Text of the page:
Community bankers face one of the harshest competitive environments in any industry. At times it can feel we’re adrift on a sea of sameness—in undersized vessels—while gigantic megabanks churn the waters around us.
It’s difficult. We struggle to differentiate ourselves from similarly-sized competitors while contrasting our value against larger banks.
But there’s an alarming trend that I’ve seen emerge from this. Community banks tend to be very insular and cagey against the competition. This is fine—excepting one thing: too many community bankers have never darkened the door of the competition. This leads to making uninformed claims about our own products and service.
We’re the friendliest bank.
Our service is the best.
We’re much more efficient.
But. Do you really know that?
As with anyone thrown on the waves of choppy water, it’s no wonder we cling to what feels safe.
Have you ever opened an account at a competing bank? Have you ever tried their products or services to make an unbiased comparison against yours?
I’m worried that too many of us will say “no.”
Now, this isn’t some kumbaya guide to getting along. Quite the opposite, actually.
You can look at it two ways:
- A vital part of warfare is scouting the enemy.
- How can you ethically compare yourself to the competition if you’ve never experienced what they have to offer?
You can pick either because both are true.
Perhaps you say, “We don’t cast ourselves against the competition. We do our own thing—our best every day.” That is a valid and admirable approach. But, again, it’s insular.
You’re discounting the options from which a potential client must choose. I am not suggesting you advertise “Our bank is better than XYZ Bank.” You don’t have to (and shouldn’t) name the competition. But you can rest assured that clients will consider more than one bank when choosing their primary financial institution. It is your job to understand what your bank does better and make very certain a potential client knows.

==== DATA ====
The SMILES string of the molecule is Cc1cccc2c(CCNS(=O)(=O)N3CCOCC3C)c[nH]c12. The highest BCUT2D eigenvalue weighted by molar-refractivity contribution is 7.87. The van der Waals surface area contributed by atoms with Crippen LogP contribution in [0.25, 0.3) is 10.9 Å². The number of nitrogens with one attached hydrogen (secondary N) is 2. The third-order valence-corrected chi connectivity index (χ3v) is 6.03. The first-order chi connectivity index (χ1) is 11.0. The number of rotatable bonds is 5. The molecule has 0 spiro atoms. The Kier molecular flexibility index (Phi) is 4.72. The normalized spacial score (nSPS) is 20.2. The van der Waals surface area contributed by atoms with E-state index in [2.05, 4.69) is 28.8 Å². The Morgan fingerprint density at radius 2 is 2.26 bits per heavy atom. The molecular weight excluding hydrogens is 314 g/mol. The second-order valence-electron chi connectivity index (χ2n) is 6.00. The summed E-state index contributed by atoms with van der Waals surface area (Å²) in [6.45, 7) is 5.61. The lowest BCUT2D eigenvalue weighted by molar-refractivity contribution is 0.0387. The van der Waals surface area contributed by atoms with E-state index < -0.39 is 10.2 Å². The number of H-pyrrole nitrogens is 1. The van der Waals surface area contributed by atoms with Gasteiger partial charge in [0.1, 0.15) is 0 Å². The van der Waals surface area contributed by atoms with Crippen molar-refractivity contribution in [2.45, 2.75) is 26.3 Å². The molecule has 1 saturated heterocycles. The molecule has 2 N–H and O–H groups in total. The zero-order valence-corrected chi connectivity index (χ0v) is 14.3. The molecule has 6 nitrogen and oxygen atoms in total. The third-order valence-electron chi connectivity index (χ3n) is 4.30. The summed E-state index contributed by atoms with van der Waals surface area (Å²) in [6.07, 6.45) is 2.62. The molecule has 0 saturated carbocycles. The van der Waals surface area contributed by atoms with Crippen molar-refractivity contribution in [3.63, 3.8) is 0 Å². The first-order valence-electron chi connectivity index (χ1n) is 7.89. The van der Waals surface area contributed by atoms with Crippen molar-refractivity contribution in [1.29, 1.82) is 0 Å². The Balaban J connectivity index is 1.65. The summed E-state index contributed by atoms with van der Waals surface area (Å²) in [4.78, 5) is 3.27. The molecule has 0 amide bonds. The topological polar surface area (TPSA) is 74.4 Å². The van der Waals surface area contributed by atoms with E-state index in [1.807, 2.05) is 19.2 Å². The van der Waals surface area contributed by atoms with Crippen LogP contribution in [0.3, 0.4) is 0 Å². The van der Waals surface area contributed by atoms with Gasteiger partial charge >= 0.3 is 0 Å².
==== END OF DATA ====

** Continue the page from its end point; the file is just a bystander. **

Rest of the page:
I suggest that you can enhance how you serve clients and your community by understanding the offerings present in your bank’s footprint. Otherwise, how do you know what is missing from your bank’s offerings? From your client’s experience? What could you offer that no other bank brings to bear? These could be concrete concepts like products or abstract offerings like service and availability.
Perhaps it’s even simpler.
One day, a bank that serves small businesses will realize that the bank is only open during the entrepreneur’s busiest hours. That bank will shift its hours to 10am – 7pm to be available for that client base and will win business.
We tend to internalize that the grass is always browner on the competitor’s side. This is born from a sort of group egocentrism that “we” (wherever “we” might be) is best. Do you remember early in elementary school when you found out that the United States wasn’t the biggest country? Nor the most populous? There was no reason to have this belief. No one had told us that the US was larger.
We do not need to fall into a similar trap with our banks.
What if you find out the competition is actually super friendly? Or incredibly organized and efficient in processing loans? It probably makes you a bit sick at your stomach to consider that the competition is better in an area or two. Perhaps you find out that you kick THEIR tail.
Regardless, if you haven’t shopped the competition, you don’t know. And that’s dangerous.
I believe in this so much, I took $1,000 of my own money and handed it to Mabus Agency copywriter Riley Manning when he was relatively new to bank marketing. I told him to open 10 bank accounts at 10 banks. It was one of the best training exercises for Riley as he learned about banking. But it was also eye-opening as we engaged with several types of banks. We were constantly surprised about which one was really good (or really bad) in certain aspects of banking.
As you prepare to shop the banks with which you compete, I suggest you watch and listen to Riley as he recounts his adventures—and dig deeper into our special blogs that capture, in detail, what he discovered.
Learn from Riley’s direct experience, but also use our rubric in your approach and valuation of the competition. It’s worth the effort. And your grass will be greener because of it.
Read the details of Riley’s adventure in our blog, 10 Banks 10 Accounts.